Step 2 is to is to further validate your company’s physical systems security. The entry level standard for physical system security is known as Cyber Essentials plus (CE+). (Please note that Cyber Essentials (CE) must be completed before attempting Cyber Essentials Plus (CE+)). Cyber Essentials Plus (CE+) introduces additional cyber security questions and an audited verification of your responses about the hardware that is protecting your data. A trained assessor will run vulnerability scans and moderated penetration tests on your website, networks and connected systems.

If you are breached having completed the steps above prior to the incident, the ICO may look more favourably on your company should it come to levying its fine. These certifications are not just a paper exercise – they are practical steps that companies can take to protect themselves, their employees and their customers.

“It is not if you will have a data breach, it is when!”

The other key GDPR requirement is for companies to appoint a Data Protection Officer (DPO). GDPR makes it clear that organisations must be accountable for the personal data they hold. This includes carrying out proper due diligence and implementing accountability measures to assess which personal data has been acquired and how it is managed. As such GDPR 2018 introduces a compulsory duty for you to appoint a DPO if you are a public authority or body, or if you carry out certain types of processing activities.

DPOs can help you demonstrate compliance and are part of the enhanced focus on accountability. When appointing a DPO it is worth noting whether they have the legal and cybersecurity experience to be able to assist you correctly. Most DPOs will not only require appropriate training and qualifications, but appropriate approval from a governing body. It is in this respect that leading DPOs come from security auditing or legal backgrounds and understand data protection regulation, not only in the UK but across Europe and worldwide.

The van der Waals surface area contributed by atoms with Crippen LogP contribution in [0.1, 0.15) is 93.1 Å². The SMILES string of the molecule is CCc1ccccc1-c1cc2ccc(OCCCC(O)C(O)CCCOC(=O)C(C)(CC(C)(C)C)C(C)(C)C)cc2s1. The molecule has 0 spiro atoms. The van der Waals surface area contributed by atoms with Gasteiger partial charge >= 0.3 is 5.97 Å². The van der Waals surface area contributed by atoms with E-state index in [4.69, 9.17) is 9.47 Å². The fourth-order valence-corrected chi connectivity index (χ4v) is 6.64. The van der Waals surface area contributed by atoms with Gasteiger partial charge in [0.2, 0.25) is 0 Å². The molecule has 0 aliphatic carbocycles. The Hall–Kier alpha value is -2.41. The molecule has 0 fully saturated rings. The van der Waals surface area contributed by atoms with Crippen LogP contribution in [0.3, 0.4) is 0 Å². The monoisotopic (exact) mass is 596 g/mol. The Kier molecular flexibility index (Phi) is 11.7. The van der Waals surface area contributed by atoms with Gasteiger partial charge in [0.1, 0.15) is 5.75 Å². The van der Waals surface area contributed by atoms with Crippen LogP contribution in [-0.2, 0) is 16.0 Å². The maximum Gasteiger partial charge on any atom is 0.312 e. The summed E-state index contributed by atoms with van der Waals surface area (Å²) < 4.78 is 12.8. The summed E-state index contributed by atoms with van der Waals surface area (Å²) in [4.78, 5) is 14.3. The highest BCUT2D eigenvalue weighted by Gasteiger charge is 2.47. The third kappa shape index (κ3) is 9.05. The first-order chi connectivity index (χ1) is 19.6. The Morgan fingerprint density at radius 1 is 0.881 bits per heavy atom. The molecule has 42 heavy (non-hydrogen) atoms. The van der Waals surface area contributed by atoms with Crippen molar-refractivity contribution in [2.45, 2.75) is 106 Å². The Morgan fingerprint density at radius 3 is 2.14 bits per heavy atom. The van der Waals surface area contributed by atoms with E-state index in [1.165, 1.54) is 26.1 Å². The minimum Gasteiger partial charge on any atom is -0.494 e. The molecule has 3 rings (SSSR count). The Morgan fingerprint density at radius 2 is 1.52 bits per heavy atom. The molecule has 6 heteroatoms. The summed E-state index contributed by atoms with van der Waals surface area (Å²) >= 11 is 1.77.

Appropriate Data Privacy, Information Governance and Security audit certifications will greatly assist your DPO in advising on your company’s security and defence against potential fines. The certifications (with exception of the Cyber Essentials Plus (CE+)) can be completed under a self-assessment process, however, companies often employ the services of an Information Government Advisor (IGA) to get real practical value from the standards. The IGA will explain in detail how to answer the questions and will often provide a set of tools and policies that will make the process much easier to complete and achieve certification. Accreditation bodies such as IASME, who are the guardians of these standards on behalf of the Government, assess and certify Cyber Security companies who can then supply IGAs to assist you with CE and CE+ certification assessments and GDPR compliance.

Remember: you will have a breach at some stage, therefore utilising professionals to help you implement standards will ensure that you’re investing appropriately in protecting your customers’ data, as well as evidencing the precautions being taken. The ICO can fine you for not being compliant with its legislation so it’s hugely important to implement the correct security procedures and governance to protect data and prevent, or at least mitigate, any security breaches. Businesses should view cyber security, GDPR and information governance as a positive; the laws ensure that you streamline your company, mitigate the impact of potential security breaches and will help you sleep better knowing that you’ve taken the best precautionary course of action for your company.